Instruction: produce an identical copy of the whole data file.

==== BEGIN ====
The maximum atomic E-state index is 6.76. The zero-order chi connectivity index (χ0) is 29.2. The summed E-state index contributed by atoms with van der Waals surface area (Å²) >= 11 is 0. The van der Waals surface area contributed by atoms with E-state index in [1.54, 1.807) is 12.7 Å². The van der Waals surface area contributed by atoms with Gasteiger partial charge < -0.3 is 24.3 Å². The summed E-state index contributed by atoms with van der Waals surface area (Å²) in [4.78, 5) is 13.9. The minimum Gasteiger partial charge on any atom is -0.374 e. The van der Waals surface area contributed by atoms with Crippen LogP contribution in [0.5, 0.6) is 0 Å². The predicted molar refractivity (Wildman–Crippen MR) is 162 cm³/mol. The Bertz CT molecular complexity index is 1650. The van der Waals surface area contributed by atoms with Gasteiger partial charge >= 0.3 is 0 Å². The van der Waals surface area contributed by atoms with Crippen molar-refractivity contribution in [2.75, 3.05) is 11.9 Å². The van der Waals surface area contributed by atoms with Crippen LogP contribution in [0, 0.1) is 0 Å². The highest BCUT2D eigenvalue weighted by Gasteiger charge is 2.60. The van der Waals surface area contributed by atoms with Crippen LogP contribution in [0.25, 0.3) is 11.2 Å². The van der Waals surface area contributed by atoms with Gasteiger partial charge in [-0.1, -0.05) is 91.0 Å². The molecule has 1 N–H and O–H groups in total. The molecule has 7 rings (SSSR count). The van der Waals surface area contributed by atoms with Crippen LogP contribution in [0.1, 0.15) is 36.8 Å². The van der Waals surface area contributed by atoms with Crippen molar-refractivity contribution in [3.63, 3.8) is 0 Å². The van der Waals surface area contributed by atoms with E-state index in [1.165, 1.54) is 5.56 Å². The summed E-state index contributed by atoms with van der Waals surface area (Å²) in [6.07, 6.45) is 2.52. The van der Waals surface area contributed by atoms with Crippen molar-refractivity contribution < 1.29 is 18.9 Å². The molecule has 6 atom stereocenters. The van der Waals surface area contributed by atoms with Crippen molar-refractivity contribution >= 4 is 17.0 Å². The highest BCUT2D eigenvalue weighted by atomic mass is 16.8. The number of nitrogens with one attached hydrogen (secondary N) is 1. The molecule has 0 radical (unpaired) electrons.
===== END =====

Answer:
The maximum atomic E-state index is 6.76. The zero-order chi connectivity index (χ0) is 29.2. The summed E-state index contributed by atoms with van der Waals surface area (Å²) >= 11 is 0. The van der Waals surface area contributed by atoms with E-state index in [1.54, 1.807) is 12.7 Å². The van der Waals surface area contributed by atoms with Gasteiger partial charge < -0.3 is 24.3 Å². The summed E-state index contributed by atoms with van der Waals surface area (Å²) in [4.78, 5) is 13.9. The minimum Gasteiger partial charge on any atom is -0.374 e. The van der Waals surface area contributed by atoms with Crippen LogP contribution in [0.5, 0.6) is 0 Å². The predicted molar refractivity (Wildman–Crippen MR) is 162 cm³/mol. The Bertz CT molecular complexity index is 1650. The van der Waals surface area contributed by atoms with Gasteiger partial charge >= 0.3 is 0 Å². The van der Waals surface area contributed by atoms with Crippen molar-refractivity contribution in [2.75, 3.05) is 11.9 Å². The van der Waals surface area contributed by atoms with Crippen LogP contribution in [0, 0.1) is 0 Å². The highest BCUT2D eigenvalue weighted by Gasteiger charge is 2.60. The van der Waals surface area contributed by atoms with Crippen LogP contribution in [0.25, 0.3) is 11.2 Å². The van der Waals surface area contributed by atoms with Gasteiger partial charge in [-0.1, -0.05) is 91.0 Å². The molecule has 1 N–H and O–H groups in total. The molecule has 7 rings (SSSR count). The van der Waals surface area contributed by atoms with Crippen LogP contribution in [0.1, 0.15) is 36.8 Å². The van der Waals surface area contributed by atoms with Crippen molar-refractivity contribution in [3.63, 3.8) is 0 Å². The van der Waals surface area contributed by atoms with E-state index in [1.165, 1.54) is 5.56 Å². The summed E-state index contributed by atoms with van der Waals surface area (Å²) in [6.07, 6.45) is 2.52. The van der Waals surface area contributed by atoms with Crippen molar-refractivity contribution < 1.29 is 18.9 Å². The molecule has 6 atom stereocenters. The van der Waals surface area contributed by atoms with Crippen molar-refractivity contribution >= 4 is 17.0 Å². The highest BCUT2D eigenvalue weighted by atomic mass is 16.8. The number of nitrogens with one attached hydrogen (secondary N) is 1. The molecule has 0 radical (unpaired) electrons.